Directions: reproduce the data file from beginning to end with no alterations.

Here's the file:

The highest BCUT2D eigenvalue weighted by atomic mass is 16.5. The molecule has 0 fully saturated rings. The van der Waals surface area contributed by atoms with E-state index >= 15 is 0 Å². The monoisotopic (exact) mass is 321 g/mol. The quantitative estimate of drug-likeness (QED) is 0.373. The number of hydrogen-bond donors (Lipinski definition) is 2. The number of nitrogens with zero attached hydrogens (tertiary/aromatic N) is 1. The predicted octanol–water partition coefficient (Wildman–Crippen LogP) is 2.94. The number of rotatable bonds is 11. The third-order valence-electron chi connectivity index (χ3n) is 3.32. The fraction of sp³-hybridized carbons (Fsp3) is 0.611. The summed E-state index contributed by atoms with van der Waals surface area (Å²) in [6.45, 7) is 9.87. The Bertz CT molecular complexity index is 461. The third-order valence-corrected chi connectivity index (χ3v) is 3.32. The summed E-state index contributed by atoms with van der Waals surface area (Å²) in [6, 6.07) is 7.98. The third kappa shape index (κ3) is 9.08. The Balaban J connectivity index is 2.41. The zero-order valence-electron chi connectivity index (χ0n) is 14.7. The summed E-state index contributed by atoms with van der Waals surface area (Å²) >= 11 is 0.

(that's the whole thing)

The highest BCUT2D eigenvalue weighted by atomic mass is 16.5. The molecule has 0 fully saturated rings. The van der Waals surface area contributed by atoms with E-state index >= 15 is 0 Å². The monoisotopic (exact) mass is 321 g/mol. The quantitative estimate of drug-likeness (QED) is 0.373. The number of hydrogen-bond donors (Lipinski definition) is 2. The number of nitrogens with zero attached hydrogens (tertiary/aromatic N) is 1. The predicted octanol–water partition coefficient (Wildman–Crippen LogP) is 2.94. The number of rotatable bonds is 11. The third-order valence-electron chi connectivity index (χ3n) is 3.32. The fraction of sp³-hybridized carbons (Fsp3) is 0.611. The summed E-state index contributed by atoms with van der Waals surface area (Å²) in [6.45, 7) is 9.87. The Bertz CT molecular complexity index is 461. The third-order valence-corrected chi connectivity index (χ3v) is 3.32. The summed E-state index contributed by atoms with van der Waals surface area (Å²) in [6, 6.07) is 7.98. The third kappa shape index (κ3) is 9.08. The Balaban J connectivity index is 2.41. The zero-order valence-electron chi connectivity index (χ0n) is 14.7. The summed E-state index contributed by atoms with van der Waals surface area (Å²) >= 11 is 0.